Date of this Version
Assuming that crucial public services should not be left entirely to market-driven forces, American policymakers attempted to establish safeguards for news media. An examination of conflicting narratives within postwar policy debates suggests that the US evaded this path largely because of a concerted backlash—often in the form of red-baiting—encouraged by threatened newspaper and broadcast industries. Many lessons, parallels, and forgotten antecedents for current American media policy can be drawn from the postwar 1940s. Thus, it is instructive to explore how these earlier debates were framed, particularly in response to what might be referred to as ‘‘market failure.’’ Given the worsening journalism crisis and other persistent media policy challenges, this analysis of market failure holds much contemporary relevance.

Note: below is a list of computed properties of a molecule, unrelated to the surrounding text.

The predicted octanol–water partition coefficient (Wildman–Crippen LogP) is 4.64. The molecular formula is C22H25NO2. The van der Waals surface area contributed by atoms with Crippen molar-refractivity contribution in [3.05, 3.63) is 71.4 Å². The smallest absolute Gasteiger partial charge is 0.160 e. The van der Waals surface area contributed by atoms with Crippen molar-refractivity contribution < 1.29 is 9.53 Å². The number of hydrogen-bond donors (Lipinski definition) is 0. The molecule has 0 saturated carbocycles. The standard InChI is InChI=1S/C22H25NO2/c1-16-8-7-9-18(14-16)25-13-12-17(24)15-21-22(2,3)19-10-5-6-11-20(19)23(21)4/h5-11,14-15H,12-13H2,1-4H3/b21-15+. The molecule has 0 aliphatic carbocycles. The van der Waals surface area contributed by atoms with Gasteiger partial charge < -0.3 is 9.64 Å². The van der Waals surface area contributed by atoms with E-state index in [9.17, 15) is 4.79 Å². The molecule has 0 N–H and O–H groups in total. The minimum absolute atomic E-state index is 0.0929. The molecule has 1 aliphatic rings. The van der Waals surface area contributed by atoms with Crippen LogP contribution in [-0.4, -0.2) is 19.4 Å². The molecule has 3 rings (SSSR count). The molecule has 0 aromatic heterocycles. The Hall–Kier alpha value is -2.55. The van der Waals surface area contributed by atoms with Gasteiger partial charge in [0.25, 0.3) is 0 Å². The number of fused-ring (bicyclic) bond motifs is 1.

This is the peer reviewed version of the following article: Social Democracy or Corporate Libertariaism? Conflicting Media Policy Narrative in the Wake of Market Failure. Communication Theory, 23(2013), 336-355, which has been published in final form at doi:10.1111/comt.12021. This article may be used for non-commercial purposes in accordance with Wiley Terms and Conditions for Self-Archiving.
Pickard, V. (2013). Social Democracy or Corporate Libertarianism? Conflicting Media Policy Narratives in the Wake of Market Failure. Communication Theory, 23 (4), 336-355. https://doi.org/doi:10.1111/comt.12021
Date Posted: 23 May 2016
This document has been peer reviewed.